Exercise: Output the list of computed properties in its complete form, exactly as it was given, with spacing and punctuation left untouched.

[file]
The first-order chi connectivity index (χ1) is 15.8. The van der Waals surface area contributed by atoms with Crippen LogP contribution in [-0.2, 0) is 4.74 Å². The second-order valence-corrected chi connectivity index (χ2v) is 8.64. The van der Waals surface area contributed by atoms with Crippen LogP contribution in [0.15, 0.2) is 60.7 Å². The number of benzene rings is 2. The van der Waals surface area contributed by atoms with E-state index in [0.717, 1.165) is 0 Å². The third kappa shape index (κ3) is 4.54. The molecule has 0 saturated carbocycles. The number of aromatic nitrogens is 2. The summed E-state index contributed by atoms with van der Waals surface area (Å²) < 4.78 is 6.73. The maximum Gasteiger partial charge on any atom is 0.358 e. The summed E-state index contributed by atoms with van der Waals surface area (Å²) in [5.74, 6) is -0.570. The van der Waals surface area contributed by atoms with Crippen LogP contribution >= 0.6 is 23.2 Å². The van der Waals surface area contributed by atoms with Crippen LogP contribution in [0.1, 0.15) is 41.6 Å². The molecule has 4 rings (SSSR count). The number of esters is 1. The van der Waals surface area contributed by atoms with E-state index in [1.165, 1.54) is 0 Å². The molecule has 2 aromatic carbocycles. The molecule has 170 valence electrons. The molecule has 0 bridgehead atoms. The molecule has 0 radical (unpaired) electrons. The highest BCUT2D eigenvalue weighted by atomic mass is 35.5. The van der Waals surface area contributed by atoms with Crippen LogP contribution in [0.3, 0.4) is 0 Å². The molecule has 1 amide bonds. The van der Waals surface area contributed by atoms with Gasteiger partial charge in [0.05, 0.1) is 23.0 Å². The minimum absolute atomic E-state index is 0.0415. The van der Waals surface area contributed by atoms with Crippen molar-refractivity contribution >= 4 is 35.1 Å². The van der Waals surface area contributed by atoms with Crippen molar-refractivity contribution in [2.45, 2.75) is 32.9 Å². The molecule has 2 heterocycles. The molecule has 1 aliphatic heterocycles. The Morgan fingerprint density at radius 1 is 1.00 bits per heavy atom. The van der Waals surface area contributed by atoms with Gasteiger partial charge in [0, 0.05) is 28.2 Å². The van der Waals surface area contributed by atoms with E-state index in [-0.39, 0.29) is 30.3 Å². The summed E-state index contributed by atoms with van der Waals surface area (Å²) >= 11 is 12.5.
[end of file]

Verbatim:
The first-order chi connectivity index (χ1) is 15.8. The van der Waals surface area contributed by atoms with Crippen LogP contribution in [-0.2, 0) is 4.74 Å². The second-order valence-corrected chi connectivity index (χ2v) is 8.64. The van der Waals surface area contributed by atoms with Crippen LogP contribution in [0.15, 0.2) is 60.7 Å². The number of benzene rings is 2. The van der Waals surface area contributed by atoms with E-state index in [0.717, 1.165) is 0 Å². The third kappa shape index (κ3) is 4.54. The molecule has 0 saturated carbocycles. The number of aromatic nitrogens is 2. The summed E-state index contributed by atoms with van der Waals surface area (Å²) < 4.78 is 6.73. The maximum Gasteiger partial charge on any atom is 0.358 e. The summed E-state index contributed by atoms with van der Waals surface area (Å²) in [5.74, 6) is -0.570. The van der Waals surface area contributed by atoms with Crippen LogP contribution >= 0.6 is 23.2 Å². The van der Waals surface area contributed by atoms with Crippen LogP contribution in [0.1, 0.15) is 41.6 Å². The molecule has 4 rings (SSSR count). The number of esters is 1. The van der Waals surface area contributed by atoms with E-state index in [1.165, 1.54) is 0 Å². The molecule has 2 aromatic carbocycles. The molecule has 170 valence electrons. The molecule has 0 bridgehead atoms. The molecule has 0 radical (unpaired) electrons. The highest BCUT2D eigenvalue weighted by atomic mass is 35.5. The van der Waals surface area contributed by atoms with Crippen LogP contribution in [0.3, 0.4) is 0 Å². The molecule has 1 amide bonds. The van der Waals surface area contributed by atoms with Gasteiger partial charge in [0.05, 0.1) is 23.0 Å². The minimum absolute atomic E-state index is 0.0415. The van der Waals surface area contributed by atoms with Crippen molar-refractivity contribution >= 4 is 35.1 Å². The van der Waals surface area contributed by atoms with Crippen molar-refractivity contribution in [2.45, 2.75) is 32.9 Å². The molecule has 2 heterocycles. The molecule has 1 aliphatic heterocycles. The Morgan fingerprint density at radius 1 is 1.00 bits per heavy atom. The van der Waals surface area contributed by atoms with Gasteiger partial charge in [0, 0.05) is 28.2 Å². The van der Waals surface area contributed by atoms with E-state index in [-0.39, 0.29) is 30.3 Å². The summed E-state index contributed by atoms with van der Waals surface area (Å²) >= 11 is 12.5.